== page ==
Experts say: “This Prosecco punches far above its price point with undeniable quality and elegance,” say TJ and Hadley Douglas, the husband-and-wife team behind The Urban Grape, a warm and inviting wine shop with locations in Boston and Washington, D.C.. “At the shop, this is our go-to bottle to pour at parties and include with gifts. We recommend it over and over again to anyone who will listen, it’s truly remarkable for the price."

2021 Masseria Li Veli Orion Primitivo Salento ($20)

Located right on the heel of Italy’s boot, Salento is a region within Puglia known for its hot, dry climate and rich red grapes. While Salento is famous for its wines made from the  Negroamaro grape, Masseria’s Orion bottling shows why Primitivo from Puglia shouldn’t be ignored. There’s plenty of red plum and blackberries with a touch of pink pepper to brighten everything up.

Experts say: “Primitivo, also known as Zinfandel, takes on a spicy, structured profile when grown on the limestone cliffs of Puglia in Southern Italy,” says Simi Grewal, owner of DECANTsf an all-in-one bottle shop, wine bar, and educational tasting room in San Francisco. “Their Orion bottling carries the juicy charm of Californian Zinfandel, with the spiciness of a southern Rhône Grenache and the body of a French Cabernet Sauvignon.”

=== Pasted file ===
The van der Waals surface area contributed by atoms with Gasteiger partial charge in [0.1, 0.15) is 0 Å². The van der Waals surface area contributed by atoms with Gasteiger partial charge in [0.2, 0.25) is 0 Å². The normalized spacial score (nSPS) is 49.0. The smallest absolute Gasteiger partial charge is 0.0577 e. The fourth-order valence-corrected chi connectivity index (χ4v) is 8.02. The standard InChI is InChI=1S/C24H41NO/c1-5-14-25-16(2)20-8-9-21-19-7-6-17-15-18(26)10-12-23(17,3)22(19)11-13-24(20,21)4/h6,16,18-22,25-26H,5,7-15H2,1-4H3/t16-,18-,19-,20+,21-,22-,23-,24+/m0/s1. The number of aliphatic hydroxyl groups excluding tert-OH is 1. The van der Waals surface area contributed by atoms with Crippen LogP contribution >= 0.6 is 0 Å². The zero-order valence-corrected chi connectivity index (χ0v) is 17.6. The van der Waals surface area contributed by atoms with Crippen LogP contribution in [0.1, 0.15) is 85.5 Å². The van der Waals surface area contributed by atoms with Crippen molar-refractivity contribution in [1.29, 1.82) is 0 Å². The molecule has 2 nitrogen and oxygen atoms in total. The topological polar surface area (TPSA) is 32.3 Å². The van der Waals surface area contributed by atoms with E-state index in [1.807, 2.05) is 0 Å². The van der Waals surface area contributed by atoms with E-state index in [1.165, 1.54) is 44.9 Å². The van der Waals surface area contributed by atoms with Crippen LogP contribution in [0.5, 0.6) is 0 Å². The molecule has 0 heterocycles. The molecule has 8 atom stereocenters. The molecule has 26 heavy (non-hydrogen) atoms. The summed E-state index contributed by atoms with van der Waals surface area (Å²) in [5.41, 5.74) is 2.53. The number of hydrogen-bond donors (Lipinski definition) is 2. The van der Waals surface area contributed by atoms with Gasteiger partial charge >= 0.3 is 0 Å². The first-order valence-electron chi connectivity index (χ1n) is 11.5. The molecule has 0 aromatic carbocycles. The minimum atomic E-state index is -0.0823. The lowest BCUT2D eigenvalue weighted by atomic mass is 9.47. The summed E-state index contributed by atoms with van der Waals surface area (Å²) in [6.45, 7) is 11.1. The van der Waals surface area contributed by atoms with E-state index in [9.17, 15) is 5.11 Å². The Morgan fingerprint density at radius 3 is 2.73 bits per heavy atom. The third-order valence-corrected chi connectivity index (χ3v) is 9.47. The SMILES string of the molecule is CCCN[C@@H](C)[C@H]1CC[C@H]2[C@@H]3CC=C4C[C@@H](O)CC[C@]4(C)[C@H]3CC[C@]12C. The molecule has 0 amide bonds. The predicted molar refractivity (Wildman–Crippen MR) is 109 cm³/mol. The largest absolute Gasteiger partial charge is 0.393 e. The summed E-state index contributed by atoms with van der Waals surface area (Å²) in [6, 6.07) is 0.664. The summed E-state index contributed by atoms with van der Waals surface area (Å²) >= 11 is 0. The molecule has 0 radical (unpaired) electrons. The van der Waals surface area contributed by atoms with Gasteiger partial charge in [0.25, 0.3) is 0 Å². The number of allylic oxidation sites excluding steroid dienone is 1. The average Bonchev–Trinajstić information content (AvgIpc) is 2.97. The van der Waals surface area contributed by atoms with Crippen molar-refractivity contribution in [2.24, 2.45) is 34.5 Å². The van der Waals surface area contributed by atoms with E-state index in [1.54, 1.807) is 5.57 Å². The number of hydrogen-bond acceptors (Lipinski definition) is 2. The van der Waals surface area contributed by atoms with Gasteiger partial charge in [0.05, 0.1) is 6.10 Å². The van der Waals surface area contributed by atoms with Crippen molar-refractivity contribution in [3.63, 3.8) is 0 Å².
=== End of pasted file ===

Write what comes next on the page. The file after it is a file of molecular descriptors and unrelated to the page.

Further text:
2020 Domaine Grande Bellane Côtes du Rhône Rouge ($17)

A glowing red hue in the glass, this Rhône blend is warm and inviting. Made from grapes grown in chalky soils, this wine benefits from the Rhône’s hot summers coupled with its sloped landscape to fully ripen fruit-forward Grenache and Carignan without being overly jammy. For a more structured, ageworthy red, try Domaine Grand Bellane’s Valréas bottling which is a 50-50 blend of Grenache and Syrah.